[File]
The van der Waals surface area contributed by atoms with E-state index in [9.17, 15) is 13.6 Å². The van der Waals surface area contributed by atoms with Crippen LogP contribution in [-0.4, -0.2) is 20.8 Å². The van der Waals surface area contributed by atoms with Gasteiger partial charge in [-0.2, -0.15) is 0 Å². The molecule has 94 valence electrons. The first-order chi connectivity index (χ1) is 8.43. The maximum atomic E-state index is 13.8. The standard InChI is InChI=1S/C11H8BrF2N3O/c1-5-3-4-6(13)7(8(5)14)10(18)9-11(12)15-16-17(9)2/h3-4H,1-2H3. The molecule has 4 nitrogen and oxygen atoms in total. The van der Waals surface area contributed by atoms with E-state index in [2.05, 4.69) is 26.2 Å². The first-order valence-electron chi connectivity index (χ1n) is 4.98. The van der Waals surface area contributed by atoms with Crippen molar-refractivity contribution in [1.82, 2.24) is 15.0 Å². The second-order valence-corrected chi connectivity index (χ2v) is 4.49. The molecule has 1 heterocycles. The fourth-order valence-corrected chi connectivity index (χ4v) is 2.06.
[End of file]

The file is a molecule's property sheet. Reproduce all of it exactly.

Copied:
The van der Waals surface area contributed by atoms with E-state index in [9.17, 15) is 13.6 Å². The van der Waals surface area contributed by atoms with Crippen LogP contribution in [-0.4, -0.2) is 20.8 Å². The van der Waals surface area contributed by atoms with Gasteiger partial charge in [-0.2, -0.15) is 0 Å². The molecule has 94 valence electrons. The first-order chi connectivity index (χ1) is 8.43. The maximum atomic E-state index is 13.8. The standard InChI is InChI=1S/C11H8BrF2N3O/c1-5-3-4-6(13)7(8(5)14)10(18)9-11(12)15-16-17(9)2/h3-4H,1-2H3. The molecule has 4 nitrogen and oxygen atoms in total. The van der Waals surface area contributed by atoms with E-state index in [2.05, 4.69) is 26.2 Å². The first-order valence-electron chi connectivity index (χ1n) is 4.98. The van der Waals surface area contributed by atoms with Crippen molar-refractivity contribution in [1.82, 2.24) is 15.0 Å². The second-order valence-corrected chi connectivity index (χ2v) is 4.49. The molecule has 1 heterocycles. The fourth-order valence-corrected chi connectivity index (χ4v) is 2.06.